The Hardest Part About Nursing That Nobody Knows

A man and woman laying in bed smiling for the camera.

Brie, your post is spot on. The public has no idea about the private victories and challenges of Nurses.

Also, being a male in a female dominated profession has been eye opening in the sense of how society under-values “women’s work.” I always laugh silently to myself when I see front page news when a firefighter does CPR on someone lying on a sidewalk. This is BIG news and they are heroes…And I know all too well, some Nurse in an ICU or an ED has saved multiple lives in one shift. No fan fair, no parades, no “thank you for your service,” just punching out for the end of a long day only to go home and get up and do it another day.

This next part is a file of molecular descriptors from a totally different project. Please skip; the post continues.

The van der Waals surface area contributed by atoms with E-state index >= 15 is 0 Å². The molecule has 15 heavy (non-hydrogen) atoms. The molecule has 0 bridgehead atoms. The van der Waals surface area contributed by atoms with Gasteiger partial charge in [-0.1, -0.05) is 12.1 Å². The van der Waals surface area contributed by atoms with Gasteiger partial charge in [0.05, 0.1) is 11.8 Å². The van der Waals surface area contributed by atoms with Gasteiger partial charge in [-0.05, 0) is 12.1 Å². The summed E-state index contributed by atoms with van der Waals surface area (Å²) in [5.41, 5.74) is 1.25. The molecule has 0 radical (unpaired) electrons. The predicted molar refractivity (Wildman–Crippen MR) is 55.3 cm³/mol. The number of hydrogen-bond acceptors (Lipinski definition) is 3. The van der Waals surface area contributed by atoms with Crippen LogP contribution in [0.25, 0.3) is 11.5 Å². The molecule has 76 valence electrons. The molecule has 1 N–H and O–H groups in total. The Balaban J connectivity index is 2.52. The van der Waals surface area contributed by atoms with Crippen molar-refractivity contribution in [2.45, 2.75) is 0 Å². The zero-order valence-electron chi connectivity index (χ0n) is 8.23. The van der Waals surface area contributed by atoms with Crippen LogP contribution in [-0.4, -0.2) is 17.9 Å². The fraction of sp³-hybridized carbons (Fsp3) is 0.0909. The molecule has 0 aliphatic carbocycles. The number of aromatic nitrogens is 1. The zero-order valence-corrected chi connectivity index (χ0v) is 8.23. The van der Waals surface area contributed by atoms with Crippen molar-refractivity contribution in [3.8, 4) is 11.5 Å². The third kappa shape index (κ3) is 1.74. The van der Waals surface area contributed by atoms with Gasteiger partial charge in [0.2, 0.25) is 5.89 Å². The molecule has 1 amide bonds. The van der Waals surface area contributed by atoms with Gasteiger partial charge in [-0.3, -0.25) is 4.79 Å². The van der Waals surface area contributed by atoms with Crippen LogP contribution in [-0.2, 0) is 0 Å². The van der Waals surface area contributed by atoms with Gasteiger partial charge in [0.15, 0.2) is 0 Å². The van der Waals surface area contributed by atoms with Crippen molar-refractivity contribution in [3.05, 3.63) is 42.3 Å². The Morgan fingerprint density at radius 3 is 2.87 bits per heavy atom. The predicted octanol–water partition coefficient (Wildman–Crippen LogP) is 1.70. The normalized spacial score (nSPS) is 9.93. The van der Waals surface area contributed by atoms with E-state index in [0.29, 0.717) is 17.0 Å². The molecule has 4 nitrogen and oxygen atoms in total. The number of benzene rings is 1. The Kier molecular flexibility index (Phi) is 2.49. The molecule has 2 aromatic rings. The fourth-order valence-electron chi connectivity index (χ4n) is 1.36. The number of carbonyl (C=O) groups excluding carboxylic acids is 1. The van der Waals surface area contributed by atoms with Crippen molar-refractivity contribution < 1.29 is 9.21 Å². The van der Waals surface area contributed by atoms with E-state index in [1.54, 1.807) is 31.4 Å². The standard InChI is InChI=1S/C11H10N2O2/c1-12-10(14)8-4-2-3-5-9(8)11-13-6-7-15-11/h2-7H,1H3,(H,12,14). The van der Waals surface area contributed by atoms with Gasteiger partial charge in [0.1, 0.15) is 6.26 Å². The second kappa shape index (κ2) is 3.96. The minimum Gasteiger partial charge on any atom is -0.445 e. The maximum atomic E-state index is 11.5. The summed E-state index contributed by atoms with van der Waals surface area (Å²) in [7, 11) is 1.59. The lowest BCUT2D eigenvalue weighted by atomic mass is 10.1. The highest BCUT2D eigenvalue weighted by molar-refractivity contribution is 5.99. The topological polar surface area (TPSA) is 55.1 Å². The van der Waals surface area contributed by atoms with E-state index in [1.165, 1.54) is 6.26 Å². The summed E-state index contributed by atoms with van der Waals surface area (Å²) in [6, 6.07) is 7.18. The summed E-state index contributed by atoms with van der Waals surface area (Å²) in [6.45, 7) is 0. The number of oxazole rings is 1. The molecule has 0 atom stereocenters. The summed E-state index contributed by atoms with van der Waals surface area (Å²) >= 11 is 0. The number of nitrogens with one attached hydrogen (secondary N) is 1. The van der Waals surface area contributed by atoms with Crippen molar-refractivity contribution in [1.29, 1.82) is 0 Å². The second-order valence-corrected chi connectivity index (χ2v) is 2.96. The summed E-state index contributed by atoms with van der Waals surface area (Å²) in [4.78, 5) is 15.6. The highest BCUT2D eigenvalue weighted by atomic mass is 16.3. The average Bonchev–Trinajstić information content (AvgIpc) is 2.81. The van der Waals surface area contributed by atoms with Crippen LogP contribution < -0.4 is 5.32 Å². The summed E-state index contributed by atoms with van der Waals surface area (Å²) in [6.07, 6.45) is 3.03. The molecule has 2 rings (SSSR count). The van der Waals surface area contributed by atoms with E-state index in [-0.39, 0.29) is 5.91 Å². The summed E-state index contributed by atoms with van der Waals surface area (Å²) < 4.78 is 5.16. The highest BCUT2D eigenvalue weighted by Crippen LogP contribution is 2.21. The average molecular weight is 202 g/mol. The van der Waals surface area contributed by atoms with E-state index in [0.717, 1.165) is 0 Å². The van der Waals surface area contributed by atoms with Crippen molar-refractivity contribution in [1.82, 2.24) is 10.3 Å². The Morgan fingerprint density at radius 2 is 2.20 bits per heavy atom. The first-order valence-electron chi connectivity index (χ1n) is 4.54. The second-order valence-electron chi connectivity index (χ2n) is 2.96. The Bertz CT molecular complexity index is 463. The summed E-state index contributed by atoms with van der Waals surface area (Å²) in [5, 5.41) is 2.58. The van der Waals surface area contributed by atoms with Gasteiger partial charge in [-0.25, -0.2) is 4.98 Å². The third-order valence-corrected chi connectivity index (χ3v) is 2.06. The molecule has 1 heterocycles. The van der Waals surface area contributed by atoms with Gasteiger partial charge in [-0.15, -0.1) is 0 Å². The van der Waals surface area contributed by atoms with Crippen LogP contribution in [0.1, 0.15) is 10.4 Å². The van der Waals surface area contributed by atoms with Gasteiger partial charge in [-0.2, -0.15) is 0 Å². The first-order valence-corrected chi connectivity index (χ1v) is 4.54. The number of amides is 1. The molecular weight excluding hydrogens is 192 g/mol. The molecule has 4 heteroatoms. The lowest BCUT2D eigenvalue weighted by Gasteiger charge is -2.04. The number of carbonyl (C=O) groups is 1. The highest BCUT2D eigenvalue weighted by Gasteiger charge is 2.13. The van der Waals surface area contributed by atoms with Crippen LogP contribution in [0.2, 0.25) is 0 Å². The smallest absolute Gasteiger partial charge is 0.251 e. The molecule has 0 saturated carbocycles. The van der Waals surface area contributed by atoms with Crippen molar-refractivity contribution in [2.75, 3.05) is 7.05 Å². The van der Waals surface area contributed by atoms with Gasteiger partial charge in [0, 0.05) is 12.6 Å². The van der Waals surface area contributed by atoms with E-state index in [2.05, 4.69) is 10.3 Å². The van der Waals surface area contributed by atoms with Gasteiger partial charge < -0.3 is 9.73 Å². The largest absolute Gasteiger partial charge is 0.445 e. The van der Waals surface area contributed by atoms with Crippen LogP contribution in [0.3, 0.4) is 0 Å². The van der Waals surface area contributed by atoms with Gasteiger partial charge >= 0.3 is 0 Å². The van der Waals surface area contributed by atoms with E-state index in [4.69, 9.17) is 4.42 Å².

I recall one-night working in a trauma center taking care of a young mother of toddler twin daughters who was brain dead on life support. We all knew the outcome was not good and she was being kept alive to harvest organs.

Her handsome-young-grieving husband kept playing a video tape at the foot of her bed of their twin daughters playing in the backyard when life was normal and full of possibilities…He did so, in hopes that it would somehow miraculously cause her to awaken from her chemically induced coma.

Night after night I went in to care for her physical needs, and his emotional ones. That video playing on a loop over and over all night long…

As you know, this is only one of countless EXTRAORDINARY nursing encounters that are going on (even as I type this to you).

I tell young nurses the career you’ve chosen is not the path-of-least-resistance, it’s often thankless, and soul crushing, yet, in the end you will not suffer a crisis of meaning in your work–it’s built in. As I get older, I’ve come to cherish that realization.

Kind Regards and thank you for the work you do.

Patrick Roden RN PhD

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